Last year I bought a pale aqua Pendleton wool skirt suit from Goodwill for something like $8. I am unsure of the suit’s vintage, but the color and style of the skirt suggested that maybe it dates from the late ’70s to early ’80s. While the jacket actually fits pretty well, the skirt was long and rather frumpy, and the waist was impossibly tiny. I was sure I photographed the skirt, but I can’t find the photos, unfortunately. It was gathered slightly at the waist and had a large pleat in front. It was ingeniously constructed with pockets and only a button at the waistband for closure. Despite the tiny waist, there was a lot of fabric to work with, making it a perfect candidate for conversion into a pencil skirt. I cut off the waistband and unpicked one side seam and the back darts, leaving me with a big rectangle of wool.
I used the pencil skirt pattern from Gertie’s New Book for Better Sewing, since I had been successful with it in the past. As before, I shortened the skirt by a few inches. I also decided to make a plain waistband rather than the curved one in the pattern, so I didn’t need to use boning. With careful positioning, I was able to preserve the skirt’s original hem. I used just about every inch of the fabric.
I spent more time on this than on anything I’ve ever made. I added a lining (I had to buy new fabric for this, as the original lining wasn’t big enough to reuse) and hand-picked the zipper. There was a lot of hand sewing with this project–usually I hate hand sewing, but the results were worth it. And the wool was a dream to work with.
hand-picked zipper (with some stray threads that need to be removed)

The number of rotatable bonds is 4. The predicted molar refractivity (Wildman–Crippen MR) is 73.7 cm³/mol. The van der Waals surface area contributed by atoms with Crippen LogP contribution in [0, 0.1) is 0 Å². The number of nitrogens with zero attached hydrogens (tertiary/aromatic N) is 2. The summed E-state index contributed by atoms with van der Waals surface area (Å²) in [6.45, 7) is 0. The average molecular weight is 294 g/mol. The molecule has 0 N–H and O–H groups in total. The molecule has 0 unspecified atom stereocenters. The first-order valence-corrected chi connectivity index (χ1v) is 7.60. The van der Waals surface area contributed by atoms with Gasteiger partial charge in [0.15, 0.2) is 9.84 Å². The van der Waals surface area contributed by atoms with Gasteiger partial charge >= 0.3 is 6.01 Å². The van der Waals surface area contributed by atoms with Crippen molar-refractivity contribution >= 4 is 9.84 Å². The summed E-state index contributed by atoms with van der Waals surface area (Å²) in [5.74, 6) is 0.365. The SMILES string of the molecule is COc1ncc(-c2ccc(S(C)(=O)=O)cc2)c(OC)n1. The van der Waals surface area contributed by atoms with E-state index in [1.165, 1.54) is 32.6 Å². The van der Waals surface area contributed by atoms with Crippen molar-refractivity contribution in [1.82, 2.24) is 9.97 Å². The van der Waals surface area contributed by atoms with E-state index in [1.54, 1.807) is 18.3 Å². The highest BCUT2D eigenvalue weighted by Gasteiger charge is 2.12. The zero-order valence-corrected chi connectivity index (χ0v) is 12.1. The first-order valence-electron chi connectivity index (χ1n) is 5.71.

While there are a few issues, mostly with the waistband, I am delighted with this skirt! I love the way the lining makes it look so much more finished and professional. I will definitely be lining my skirts in the future.
While cleaning a closet last weekend, I found an old, unlined corduroy jacket that I’ve had for well over a decade–definitely since college and possibly since high school. The jacket was navy blue with two front pockets and a metal zipper up the front. Since it was definitely not my style anymore and had some paint on the sleeves and on the front (most likely dating to my studio art days in college), I thought maybe I could make something from the fabric. Unfortunately, I didn’t think to take a photograph of the jacket before I cut it up.
After playing around with a few ideas, I decided that the best and easiest course of action would be to make the bottom half of the jacket into a skirt. I cut a straight line just under the armpits, which went through the pockets–it would have been better to go under the pockets, but that would have resulted in a very short skirt. I tried it on and marked my waist, then took the whole thing in a few inches, tapering it into an a-line shape. I wanted a waistband with a button, which would both make the skirt look more finished and keep the zipper in place (I cut right through the zipper, so there was nothing to stop the pull from coming off the teeth).